|born on||25 December 1867 at 12:15 (= 12:15 PM )|
|Place||Breslau, Germany, 51n0654, 17e0212|
|Timezone||LMT m17e0212 (is local mean time)|
|Astrology data||03°15' 27°32 Asc. 16°50'|
German-Jewish theatre critic and essayist, nicknamed the Kulturpapst ("Pope of Culture"). In the 1920s he was hostile to Bertolt Brecht, and assailed him with accusations of plagiarism. In 1933 Kerr, his wife, Julia, and his children fled Germany for France via Czechoslovakia and Switzerland. They moved on to London in 1935. His books were amongst those burnt in May 1933 by the Nazis when they came to power; Kerr had attacked the Nazi Party publicly. Kerr took British citizenship in 1947. In 1948 he visited Hamburg at the start of a planned tour of several German cities but suffered a stroke, and ended his own life on 12 October 1948 (overdose of veronal procured for him by his wife).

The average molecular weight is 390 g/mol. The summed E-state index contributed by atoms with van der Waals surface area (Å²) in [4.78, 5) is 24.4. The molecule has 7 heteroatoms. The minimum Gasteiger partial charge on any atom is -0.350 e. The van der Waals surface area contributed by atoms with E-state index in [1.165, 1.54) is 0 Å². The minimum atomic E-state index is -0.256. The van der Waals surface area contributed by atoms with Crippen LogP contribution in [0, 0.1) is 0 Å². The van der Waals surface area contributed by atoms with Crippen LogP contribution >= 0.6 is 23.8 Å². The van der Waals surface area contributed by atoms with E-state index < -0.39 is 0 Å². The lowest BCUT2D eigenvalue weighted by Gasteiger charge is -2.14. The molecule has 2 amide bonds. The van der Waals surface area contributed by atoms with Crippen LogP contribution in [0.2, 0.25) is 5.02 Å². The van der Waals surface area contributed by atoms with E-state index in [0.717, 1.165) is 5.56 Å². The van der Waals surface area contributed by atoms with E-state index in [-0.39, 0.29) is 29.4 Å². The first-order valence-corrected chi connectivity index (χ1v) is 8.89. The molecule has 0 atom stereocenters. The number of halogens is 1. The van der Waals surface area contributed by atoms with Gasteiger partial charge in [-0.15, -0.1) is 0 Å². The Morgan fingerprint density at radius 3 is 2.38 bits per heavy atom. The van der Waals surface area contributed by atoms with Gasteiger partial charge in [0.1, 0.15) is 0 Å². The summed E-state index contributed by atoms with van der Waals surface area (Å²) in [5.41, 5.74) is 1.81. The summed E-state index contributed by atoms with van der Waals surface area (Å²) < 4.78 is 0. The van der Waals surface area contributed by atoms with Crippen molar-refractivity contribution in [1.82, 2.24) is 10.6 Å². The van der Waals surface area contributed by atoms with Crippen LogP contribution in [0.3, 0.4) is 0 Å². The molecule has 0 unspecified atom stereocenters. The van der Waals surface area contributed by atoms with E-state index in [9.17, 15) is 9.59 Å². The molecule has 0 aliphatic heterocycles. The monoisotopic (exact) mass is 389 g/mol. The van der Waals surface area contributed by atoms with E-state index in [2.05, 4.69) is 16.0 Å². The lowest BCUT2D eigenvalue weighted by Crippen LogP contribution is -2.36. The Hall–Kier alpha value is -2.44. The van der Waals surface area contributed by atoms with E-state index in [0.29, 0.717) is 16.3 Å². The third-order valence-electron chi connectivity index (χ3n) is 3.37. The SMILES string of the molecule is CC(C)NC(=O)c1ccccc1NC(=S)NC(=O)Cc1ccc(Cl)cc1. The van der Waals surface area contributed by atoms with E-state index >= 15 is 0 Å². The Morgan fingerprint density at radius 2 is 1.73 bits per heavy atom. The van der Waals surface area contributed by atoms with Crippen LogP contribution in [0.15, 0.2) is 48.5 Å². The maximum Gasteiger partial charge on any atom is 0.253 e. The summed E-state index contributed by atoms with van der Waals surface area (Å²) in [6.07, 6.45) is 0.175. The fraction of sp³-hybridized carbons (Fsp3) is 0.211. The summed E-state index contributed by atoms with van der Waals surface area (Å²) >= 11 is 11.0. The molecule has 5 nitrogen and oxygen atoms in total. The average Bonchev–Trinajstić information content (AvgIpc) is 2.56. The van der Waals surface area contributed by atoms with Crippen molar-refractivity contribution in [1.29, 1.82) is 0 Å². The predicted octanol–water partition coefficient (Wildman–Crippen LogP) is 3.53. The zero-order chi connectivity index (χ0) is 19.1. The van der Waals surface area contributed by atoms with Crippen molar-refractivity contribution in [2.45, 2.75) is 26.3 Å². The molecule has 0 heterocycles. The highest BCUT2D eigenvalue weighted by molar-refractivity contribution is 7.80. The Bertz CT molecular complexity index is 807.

Sy Scholfield quotes "Lesebuch zu Leben und Werk" by Alfred Kerr et al (Argon-Verlag, 1987), p. 13: "Ich bin zu Breslau in der Weihnacht 1867, nicht lange nach zwölf Uhr, geboren, als der Sohn des Weinhändlers Emanuel Kempner." [Translation: I was born at Breslau on Christmas day, 1867, not long after twelve clock, born the son of wine merchant Emanuel Kempner].
- Personal : Death : Suicide
- Vocation : Writers : Critic (Theatre critic)
- Vocation : Writers : Other Writers (Essayist)